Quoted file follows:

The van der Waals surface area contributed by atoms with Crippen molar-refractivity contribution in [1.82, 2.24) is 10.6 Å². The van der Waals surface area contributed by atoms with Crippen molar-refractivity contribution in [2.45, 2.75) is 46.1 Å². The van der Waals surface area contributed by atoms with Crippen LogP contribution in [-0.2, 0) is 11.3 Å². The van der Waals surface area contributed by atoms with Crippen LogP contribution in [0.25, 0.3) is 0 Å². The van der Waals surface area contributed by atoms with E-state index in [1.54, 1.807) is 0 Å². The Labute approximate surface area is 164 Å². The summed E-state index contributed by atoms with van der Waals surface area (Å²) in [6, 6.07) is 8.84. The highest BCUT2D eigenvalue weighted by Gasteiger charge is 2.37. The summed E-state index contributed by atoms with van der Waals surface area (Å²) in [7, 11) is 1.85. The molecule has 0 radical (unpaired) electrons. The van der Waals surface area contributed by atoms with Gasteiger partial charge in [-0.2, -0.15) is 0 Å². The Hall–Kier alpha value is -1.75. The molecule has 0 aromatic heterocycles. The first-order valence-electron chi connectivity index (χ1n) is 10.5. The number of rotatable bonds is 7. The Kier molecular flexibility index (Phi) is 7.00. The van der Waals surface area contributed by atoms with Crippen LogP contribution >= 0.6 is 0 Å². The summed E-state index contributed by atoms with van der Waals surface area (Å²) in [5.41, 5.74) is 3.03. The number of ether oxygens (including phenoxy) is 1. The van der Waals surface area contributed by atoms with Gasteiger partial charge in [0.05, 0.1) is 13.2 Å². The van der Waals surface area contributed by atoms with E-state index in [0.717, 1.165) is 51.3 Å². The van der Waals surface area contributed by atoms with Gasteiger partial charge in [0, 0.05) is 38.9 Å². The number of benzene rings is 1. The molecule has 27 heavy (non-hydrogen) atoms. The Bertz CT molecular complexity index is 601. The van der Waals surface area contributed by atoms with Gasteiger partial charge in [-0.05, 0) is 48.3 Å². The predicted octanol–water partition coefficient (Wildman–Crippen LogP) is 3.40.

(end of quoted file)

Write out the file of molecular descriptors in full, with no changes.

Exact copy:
The van der Waals surface area contributed by atoms with Crippen molar-refractivity contribution in [1.82, 2.24) is 10.6 Å². The van der Waals surface area contributed by atoms with Crippen molar-refractivity contribution in [2.45, 2.75) is 46.1 Å². The van der Waals surface area contributed by atoms with Crippen LogP contribution in [-0.2, 0) is 11.3 Å². The van der Waals surface area contributed by atoms with Crippen LogP contribution in [0.25, 0.3) is 0 Å². The van der Waals surface area contributed by atoms with E-state index in [1.54, 1.807) is 0 Å². The Labute approximate surface area is 164 Å². The summed E-state index contributed by atoms with van der Waals surface area (Å²) in [6, 6.07) is 8.84. The highest BCUT2D eigenvalue weighted by Gasteiger charge is 2.37. The summed E-state index contributed by atoms with van der Waals surface area (Å²) in [7, 11) is 1.85. The molecule has 0 radical (unpaired) electrons. The van der Waals surface area contributed by atoms with Gasteiger partial charge in [-0.2, -0.15) is 0 Å². The Hall–Kier alpha value is -1.75. The molecule has 0 aromatic heterocycles. The first-order valence-electron chi connectivity index (χ1n) is 10.5. The number of rotatable bonds is 7. The Kier molecular flexibility index (Phi) is 7.00. The van der Waals surface area contributed by atoms with Crippen LogP contribution >= 0.6 is 0 Å². The summed E-state index contributed by atoms with van der Waals surface area (Å²) in [5.41, 5.74) is 3.03. The number of ether oxygens (including phenoxy) is 1. The van der Waals surface area contributed by atoms with Gasteiger partial charge in [0.05, 0.1) is 13.2 Å². The van der Waals surface area contributed by atoms with E-state index in [0.717, 1.165) is 51.3 Å². The van der Waals surface area contributed by atoms with Gasteiger partial charge in [0, 0.05) is 38.9 Å². The number of benzene rings is 1. The molecule has 27 heavy (non-hydrogen) atoms. The Bertz CT molecular complexity index is 601. The van der Waals surface area contributed by atoms with Gasteiger partial charge in [-0.05, 0) is 48.3 Å². The predicted octanol–water partition coefficient (Wildman–Crippen LogP) is 3.40.